In an recent study published in The American Journal of Chinese Medicine, researchers from China looked into the chemical components and mechanism of action of a traditional Chinese medicine (TCM) known as yang yin qing fei tang (YYQFT). They found that quercetin is not only one of the main active components of YYQFT, but it is also responsible for the medicine's inhibitory effect on the growth of non-small cell lung cancer cells.
According to the researchers, YYQFT is a well-known TCM used in the treatment of chronic obstructive pulmonary emphysema, bronchitis and cytomegaloviral pneumonia, but its mode of action is still unclear.
To elucidate the mechanism underlying its medicinal properties, the researchers first obtained extracts from YYQFT using different solvents. They then identified the most effective extract by assessing their individual effects on non-small cell lung cancer cell growth. Non-small cell lung cancer is the most common type of lung cancer in humans.
The researchers identified several active compounds in YYQFT and found that quercetin is one of them. They then tested the anti-tumor activity of quercetin in vivo using a lung cancer xenograft model in mice.
The researchers reported that quercetin at a concentration of 200 micrograms per milliliter (mcg/mL) significantly reduced tumor volume without affecting the body weight of the mice. Quercetin also induced apoptosis in tumor tissues by upregulating multiple apoptosis-related genes, such as p53, Bax and Fas.
In addition, quercetin increased the ratio of Bax/Bcl-2 proteins. This ratio is considered by scientists as an indicator of the susceptibility of cells to apoptosis, or programmed cell death. A low Bax/Bcl-2 ratio is typically seen in human cancer cells that resist apoptosis, while a high ratio is indicative of impending cell death.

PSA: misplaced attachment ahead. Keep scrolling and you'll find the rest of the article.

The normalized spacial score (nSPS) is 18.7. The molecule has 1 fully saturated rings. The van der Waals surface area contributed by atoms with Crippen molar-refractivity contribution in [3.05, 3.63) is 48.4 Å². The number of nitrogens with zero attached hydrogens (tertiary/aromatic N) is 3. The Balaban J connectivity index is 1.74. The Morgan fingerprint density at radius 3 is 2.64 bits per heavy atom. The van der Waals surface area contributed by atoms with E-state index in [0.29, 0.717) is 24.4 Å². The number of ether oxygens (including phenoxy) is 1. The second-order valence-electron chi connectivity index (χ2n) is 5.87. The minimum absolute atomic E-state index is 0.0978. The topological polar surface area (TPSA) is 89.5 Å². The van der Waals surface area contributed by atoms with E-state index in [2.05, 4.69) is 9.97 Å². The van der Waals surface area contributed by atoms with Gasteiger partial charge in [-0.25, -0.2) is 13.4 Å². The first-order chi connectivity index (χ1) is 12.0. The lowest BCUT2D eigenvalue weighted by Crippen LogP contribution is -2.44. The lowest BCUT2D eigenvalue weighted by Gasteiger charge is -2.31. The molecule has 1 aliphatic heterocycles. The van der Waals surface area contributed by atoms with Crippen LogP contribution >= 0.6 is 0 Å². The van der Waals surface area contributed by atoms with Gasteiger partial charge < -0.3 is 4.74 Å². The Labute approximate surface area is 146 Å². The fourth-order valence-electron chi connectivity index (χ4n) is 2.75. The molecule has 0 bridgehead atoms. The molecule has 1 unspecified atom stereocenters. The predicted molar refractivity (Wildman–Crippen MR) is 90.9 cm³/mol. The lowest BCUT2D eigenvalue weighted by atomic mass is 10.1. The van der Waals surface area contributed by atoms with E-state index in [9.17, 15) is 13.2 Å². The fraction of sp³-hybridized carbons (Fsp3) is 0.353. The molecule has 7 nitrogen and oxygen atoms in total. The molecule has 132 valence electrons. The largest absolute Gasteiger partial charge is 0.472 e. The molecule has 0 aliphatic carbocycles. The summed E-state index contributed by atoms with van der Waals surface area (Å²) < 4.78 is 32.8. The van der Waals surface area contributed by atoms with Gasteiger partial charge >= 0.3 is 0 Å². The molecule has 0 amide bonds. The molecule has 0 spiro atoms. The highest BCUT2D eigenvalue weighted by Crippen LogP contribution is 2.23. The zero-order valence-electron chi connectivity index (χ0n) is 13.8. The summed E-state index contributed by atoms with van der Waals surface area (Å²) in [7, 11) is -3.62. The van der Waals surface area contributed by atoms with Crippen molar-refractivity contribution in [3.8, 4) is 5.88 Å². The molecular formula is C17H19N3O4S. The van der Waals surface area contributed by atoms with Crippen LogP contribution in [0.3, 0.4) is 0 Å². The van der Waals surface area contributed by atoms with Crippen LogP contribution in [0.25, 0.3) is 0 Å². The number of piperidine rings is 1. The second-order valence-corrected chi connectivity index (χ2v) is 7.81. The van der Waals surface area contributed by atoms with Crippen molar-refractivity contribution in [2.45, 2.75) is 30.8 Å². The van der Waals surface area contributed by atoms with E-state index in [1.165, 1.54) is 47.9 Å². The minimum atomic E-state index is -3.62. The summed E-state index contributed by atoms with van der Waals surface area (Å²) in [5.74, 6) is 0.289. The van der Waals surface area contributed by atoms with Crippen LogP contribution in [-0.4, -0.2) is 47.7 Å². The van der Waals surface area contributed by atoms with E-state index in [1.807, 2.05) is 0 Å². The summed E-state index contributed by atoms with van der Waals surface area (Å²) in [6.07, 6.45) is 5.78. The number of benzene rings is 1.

Based on these findings, the researchers concluded that quercetin, as the main active component of YYQFT, is responsible for the inhibitory effects shown by this TCM on non-small cell lung cancer cell growth.
Flavonoids like quercetin are known for their antioxidant activities, which include neutralizing free radicals and protecting cells from their damaging effects. Quercetin, in particular, can be found in abundance in certain foods, particularly fruits and vegetables. Some examples of quercetin-rich foods include apples, berries, broccoli, capers, cherries, citrus fruits, onions and green tea.
But besides dietary sources, quercetin can also be obtained from supplements. Today, these supplements are used to boost immunity, enhance physical performance and maintain overall health. Here are some other health benefits associated with quercetin: (h/t to Healthline.com)
Quercetin is a naturally occurring compound that has beneficial effects on the human body. It is generally safe to consume in its natural form (i.e., from foods) as well as in supplement form. According to studies, the maximum dose for quercetin supplements is 1,000 mg per day. Taking more than that amount may cause side effects, such as headaches or stomachaches. The best source of quercetin is fresh, organic plant-based food; on the other hand, if you wish to take supplements, consult with your natural health practitioner to avoid any unwanted interaction with your current medications.